Ten years ago this December, a dog followed my daughter Sarah home. Well, not exactly followed. Sarah coaxed him back with soothing words. Sarah had been wanting a dog for some time. She knew that my childhood dog had been a Golden Retriever mix. The dog she led home looked a lot like him. When I got home that night, Kathleen said she had a surprise. I came into the living room and saw a beautiful Golden Retriever mix, with white paws and a black spot on his muzzle, sitting on my son Jim’s lap. I couldn’t say no. Jim named him Copper, because he was the color of a copper penny.
Copper was a stray, and he had been abused. For quite a while he was afraid of me. He had no problem with women and children, but he was terrified of adult men. We checked with the city, and the animal control people said that it we had him for 30 days, he was ours. We took him to the vet, and he got the requisite shots, along with treatment for three different kinds of parasites--hookworms, roundworms, and tapeworms.
About a month after we got him, some children came to the door and said that Copper was their dog. The family who owned him had taken off for the month of December. Recreational vehicle manufacturers often shut down for a month around Christmas, giving their employees an unpaid vacation. The dog had gotten out of their yard, and the family had left town without the dog. Kathleen told them that we’d already spent $150 on the dog, and that she’d have to talk to the children’s parents. We never heard anything from them again.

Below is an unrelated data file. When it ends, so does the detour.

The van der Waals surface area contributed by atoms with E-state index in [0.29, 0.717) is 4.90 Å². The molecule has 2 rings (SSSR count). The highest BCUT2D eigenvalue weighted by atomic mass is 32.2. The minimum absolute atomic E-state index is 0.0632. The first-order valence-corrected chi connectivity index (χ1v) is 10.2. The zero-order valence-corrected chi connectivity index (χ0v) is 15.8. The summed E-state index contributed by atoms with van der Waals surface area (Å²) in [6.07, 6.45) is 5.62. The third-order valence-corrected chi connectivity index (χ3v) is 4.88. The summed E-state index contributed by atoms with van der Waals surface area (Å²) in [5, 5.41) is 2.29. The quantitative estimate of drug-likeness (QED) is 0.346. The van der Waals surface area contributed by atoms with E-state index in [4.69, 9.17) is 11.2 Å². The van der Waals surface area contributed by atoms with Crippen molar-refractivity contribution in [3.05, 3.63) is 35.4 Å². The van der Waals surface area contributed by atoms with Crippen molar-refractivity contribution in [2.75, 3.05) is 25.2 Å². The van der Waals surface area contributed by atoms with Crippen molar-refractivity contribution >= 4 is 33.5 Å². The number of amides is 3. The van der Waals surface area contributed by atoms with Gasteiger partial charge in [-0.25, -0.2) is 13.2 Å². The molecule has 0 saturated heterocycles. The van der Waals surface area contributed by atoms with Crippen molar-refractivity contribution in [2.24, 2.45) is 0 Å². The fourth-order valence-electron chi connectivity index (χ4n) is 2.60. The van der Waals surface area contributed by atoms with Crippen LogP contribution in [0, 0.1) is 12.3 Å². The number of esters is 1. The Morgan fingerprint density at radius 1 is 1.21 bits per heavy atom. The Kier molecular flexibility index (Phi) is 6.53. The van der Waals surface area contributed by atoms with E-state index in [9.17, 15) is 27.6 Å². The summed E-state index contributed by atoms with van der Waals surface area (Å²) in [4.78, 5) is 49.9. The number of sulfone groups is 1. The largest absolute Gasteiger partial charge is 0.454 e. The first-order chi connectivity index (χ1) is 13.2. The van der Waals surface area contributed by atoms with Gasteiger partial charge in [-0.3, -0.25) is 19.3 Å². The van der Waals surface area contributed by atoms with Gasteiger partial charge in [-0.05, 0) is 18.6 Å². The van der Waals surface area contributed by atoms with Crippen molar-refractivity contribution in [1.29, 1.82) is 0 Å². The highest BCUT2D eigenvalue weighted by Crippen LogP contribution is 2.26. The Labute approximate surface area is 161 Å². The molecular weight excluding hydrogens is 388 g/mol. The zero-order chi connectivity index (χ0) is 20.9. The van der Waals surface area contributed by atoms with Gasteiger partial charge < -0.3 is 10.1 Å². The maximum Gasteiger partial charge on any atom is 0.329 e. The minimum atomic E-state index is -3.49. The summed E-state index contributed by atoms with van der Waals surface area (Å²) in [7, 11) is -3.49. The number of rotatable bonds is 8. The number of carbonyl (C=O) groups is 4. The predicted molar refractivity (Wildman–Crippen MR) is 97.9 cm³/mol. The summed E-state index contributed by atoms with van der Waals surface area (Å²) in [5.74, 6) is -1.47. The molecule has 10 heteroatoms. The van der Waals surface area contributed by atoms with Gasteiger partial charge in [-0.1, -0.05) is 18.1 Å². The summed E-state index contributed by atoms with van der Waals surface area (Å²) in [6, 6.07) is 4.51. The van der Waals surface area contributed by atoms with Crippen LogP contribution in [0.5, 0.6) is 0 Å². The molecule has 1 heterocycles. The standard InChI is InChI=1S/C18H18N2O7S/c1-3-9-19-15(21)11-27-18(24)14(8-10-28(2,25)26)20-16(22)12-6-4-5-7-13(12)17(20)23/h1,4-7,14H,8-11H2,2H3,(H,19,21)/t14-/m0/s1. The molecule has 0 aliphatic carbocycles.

He’s been a wonderful companion for the past decade. For an eleven-year-old dog, he’s in good health, and can still do a walk of several miles and (unfortunately) jump a fence. But we’ve just learned the pitfalls of dog ownership.
We own a house in Elkhart, Indiana--a big, three-bedroom American Foursquare, which we have no hope of selling until spring. We’re slowly getting the house ready to sell--drywall work, plumbing, and electrical work, along with some other less important work. And slowly moving stuff out of the house to Davenport, Goodwill, the recycling center, or the landfill.
Meanwhile I’m staying in Davenport with my in-laws, driving the 55 miles each way to my job in Galesburg, and then a seven-hour drive to and from Elkhart every week. I have a week off, so Kathleen and I came to Davenport to look for a temporary place in Galesburg--a small house or even apartment to rent between now and next year. We figured there would be lots of places to rent. There are literally hundreds of vacant houses in Galesburg, a city which has yet to recover from Whirlpool’s closing of the former Maytag plant in 2004.
But nobody wants to rent, especially to a couple with a dog. People would rather let their houses sit empty rather than take a risk on renting. We visited two real estate agencies who gave us little hope. We got the same reaction from the third, but just as we were walking off in disappointment, an agent, appropriately named Carl Admire, asked us to come back to his office. He gave us some other alternatives, and showed real concern for us.
The one alternative that seemed to make sense was to buy an older mobile home, use that as my Galesburg residence until we sold our house, and then sell the trailer and buy a real house. It’s something we might be able to afford. The mobile home we looked at is in a decent park, populated mainly by retired people.
The trailer dates back to 1978 and looks it. Those 1970s colors of burnt orange, avocado, and harvest gold predominate. There’s even a built-in radio with an 8-track tape player. I’m not bothered by such things as orange carpets, though Kathleen is. But we’d own it (though having to pay lot rent), and Copper would be with us.